Hyderabad: Nigerian fraudsters are cautious in hiding their money, which makes it extremely difficult for authorities to recover the defrauded money. Earlier, they used to transfer money using hawala transactions. With advent of cryptocurrencies, like bitcoin, stashing money with their family members in Nigeria and other African countries has become much easier for them.
This month, Hyderabad cyber crime police nabbed two Nigeran nationals involved in different crimes. While they were successful in arresting them, money was not in their possession. Police suspect that by the time they reached the accused, the money had been transferred to four to five different overseas accounts.
In the first case, Nigerian national Ezumezu Lucky Ozah of New Delhi hatched a criminal conspiracy with one Deepak and swindled money. The cyber crime police arrested Ezumezu but were unable to recover money. Vizag police were relatively lucky though when they nabbed the same Ezumezu, who impersonated as a woman to commit a cyber fraud involving `34 lakh. However, they could recover only `2 lakh.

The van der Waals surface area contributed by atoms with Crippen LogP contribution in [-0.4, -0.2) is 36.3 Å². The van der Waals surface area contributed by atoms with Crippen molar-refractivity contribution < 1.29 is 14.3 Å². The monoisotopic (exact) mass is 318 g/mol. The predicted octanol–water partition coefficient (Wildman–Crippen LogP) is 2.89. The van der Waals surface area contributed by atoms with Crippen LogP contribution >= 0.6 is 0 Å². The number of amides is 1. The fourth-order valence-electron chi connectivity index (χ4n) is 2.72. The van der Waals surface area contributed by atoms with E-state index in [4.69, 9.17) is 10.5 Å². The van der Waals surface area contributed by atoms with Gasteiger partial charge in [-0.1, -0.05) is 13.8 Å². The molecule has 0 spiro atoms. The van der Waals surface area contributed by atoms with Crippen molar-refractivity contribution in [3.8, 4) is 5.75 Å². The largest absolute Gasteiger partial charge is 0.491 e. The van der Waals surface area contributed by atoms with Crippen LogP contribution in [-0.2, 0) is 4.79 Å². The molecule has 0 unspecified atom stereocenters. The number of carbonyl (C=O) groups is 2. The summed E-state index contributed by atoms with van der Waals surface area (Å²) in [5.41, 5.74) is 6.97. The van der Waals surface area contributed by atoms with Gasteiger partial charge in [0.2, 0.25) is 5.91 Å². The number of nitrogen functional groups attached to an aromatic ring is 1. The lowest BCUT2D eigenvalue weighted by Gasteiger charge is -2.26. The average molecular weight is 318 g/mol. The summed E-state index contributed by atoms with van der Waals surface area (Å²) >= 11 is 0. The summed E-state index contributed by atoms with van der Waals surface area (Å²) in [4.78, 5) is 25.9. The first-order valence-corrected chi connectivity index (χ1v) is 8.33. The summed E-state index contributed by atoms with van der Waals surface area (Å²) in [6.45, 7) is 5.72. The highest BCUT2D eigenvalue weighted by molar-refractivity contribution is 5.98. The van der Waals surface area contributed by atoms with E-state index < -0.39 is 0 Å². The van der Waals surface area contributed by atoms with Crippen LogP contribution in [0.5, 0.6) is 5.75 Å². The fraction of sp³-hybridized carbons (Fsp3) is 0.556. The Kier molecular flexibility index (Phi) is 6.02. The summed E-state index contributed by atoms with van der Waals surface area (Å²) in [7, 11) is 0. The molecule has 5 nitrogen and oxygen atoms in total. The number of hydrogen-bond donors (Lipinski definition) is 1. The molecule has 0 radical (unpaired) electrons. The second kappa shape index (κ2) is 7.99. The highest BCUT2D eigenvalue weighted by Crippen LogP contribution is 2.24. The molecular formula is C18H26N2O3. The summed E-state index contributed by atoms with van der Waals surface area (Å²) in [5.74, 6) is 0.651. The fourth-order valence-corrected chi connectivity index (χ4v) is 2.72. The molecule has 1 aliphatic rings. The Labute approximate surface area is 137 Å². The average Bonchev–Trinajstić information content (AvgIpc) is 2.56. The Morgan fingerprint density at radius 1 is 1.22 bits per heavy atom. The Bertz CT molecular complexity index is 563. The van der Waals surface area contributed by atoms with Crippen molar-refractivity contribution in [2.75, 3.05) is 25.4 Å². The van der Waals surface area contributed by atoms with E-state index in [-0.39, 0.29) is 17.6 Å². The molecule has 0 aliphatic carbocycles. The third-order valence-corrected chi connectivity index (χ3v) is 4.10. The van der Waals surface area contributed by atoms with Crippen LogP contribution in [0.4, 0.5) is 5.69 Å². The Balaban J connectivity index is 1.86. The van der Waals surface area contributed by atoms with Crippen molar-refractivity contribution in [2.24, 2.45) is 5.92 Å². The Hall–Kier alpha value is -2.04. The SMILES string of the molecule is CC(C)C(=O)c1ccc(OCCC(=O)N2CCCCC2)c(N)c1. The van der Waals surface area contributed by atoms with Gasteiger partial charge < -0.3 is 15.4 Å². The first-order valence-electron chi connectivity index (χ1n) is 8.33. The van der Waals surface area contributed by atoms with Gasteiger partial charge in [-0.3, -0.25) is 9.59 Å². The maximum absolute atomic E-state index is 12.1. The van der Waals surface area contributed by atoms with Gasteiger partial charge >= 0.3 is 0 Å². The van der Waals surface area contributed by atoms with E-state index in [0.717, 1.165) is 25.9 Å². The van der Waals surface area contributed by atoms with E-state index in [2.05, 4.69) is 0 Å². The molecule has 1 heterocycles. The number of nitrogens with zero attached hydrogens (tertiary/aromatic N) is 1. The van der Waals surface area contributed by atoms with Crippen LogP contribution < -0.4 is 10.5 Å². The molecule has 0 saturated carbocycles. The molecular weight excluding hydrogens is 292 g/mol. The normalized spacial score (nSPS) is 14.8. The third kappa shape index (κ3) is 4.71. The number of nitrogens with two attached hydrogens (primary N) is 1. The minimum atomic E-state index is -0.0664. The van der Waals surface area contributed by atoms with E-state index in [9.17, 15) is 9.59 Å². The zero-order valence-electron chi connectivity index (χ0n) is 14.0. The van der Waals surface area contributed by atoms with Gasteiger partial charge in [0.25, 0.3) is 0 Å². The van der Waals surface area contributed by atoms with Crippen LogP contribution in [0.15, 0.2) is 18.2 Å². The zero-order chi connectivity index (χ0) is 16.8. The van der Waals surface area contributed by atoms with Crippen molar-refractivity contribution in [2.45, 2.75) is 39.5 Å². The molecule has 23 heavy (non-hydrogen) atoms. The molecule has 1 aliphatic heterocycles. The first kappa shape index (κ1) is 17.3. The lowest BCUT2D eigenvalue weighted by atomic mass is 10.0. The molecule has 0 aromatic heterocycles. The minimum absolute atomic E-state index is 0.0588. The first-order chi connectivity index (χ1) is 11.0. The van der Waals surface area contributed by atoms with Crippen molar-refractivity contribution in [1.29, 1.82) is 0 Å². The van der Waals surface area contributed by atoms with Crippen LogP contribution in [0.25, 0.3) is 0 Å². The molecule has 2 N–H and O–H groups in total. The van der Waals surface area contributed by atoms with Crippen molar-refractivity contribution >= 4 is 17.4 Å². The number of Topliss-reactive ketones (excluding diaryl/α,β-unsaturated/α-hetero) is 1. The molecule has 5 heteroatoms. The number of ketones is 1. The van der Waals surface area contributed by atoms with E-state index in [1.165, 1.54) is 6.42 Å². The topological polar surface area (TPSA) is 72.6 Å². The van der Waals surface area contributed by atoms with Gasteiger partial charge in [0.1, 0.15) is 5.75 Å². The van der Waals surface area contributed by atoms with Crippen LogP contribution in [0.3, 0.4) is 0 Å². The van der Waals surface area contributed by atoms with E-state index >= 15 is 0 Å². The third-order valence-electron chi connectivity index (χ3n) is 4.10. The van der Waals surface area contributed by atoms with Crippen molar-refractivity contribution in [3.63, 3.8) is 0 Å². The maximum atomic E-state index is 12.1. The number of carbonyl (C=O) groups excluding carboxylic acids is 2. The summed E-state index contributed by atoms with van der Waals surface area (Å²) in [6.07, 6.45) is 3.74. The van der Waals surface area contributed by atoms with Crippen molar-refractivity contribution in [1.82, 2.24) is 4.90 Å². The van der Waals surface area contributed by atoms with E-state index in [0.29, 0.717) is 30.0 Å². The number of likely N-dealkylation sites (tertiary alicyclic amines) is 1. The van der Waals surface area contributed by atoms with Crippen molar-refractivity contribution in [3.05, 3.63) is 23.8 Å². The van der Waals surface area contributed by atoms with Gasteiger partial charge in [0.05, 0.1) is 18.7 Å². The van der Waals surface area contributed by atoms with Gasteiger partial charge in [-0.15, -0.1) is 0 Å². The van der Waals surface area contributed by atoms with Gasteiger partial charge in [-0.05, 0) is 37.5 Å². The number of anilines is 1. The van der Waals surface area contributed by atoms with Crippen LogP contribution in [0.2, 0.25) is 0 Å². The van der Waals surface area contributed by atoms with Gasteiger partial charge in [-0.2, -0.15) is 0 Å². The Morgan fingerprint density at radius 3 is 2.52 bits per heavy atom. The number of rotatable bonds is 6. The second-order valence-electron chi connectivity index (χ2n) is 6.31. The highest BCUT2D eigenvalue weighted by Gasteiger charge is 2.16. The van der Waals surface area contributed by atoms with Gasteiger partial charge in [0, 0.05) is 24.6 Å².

In another case booked by Cyber crime police station in Hyderabad, Nigerian national James Lucky Obasi was arrested for an online gift fraud case on January 5, 2020. Investigators made strenuous efforts, but nothing could be recovered.
Sharing his experience, an investigating officer said that in one case, they landed in Tiruppur of Tamil Nadu after they got to know that the Nigerian involved in a narcotics case had used his illegally earned money to buy clothes and export the same to his home country, where there is a high demand for Indian clothes. Speaking to Deccan Chronicle, K.V M. Prasad, Assistant Commissioner of Police, Cyber Crime, Hyderabad, said, “Earlier, they converted defrauded money into clothes and exported them to their home countries. Later, they started using hawala transactions. But with advancements in technology and advent of digital currencies like bitcoin, they are easily transferring money to family members in Nigeria and other African countries”.
Bitcoins and other cryptocurrencies are decentralised. There is no central organisation, which is aware of all transactions. “To avoid suspicion, the accused usually save money in the bank accounts of their friends and relatives, who are not involved in any crime,” Prasad disclosed.
He cautioned people not to transfer funds online over marketing websites or social media platforms, unless they receive the product into their hands. Job or loan seekers should also not pay or transfer money without verifying the genuineness of persons and companies.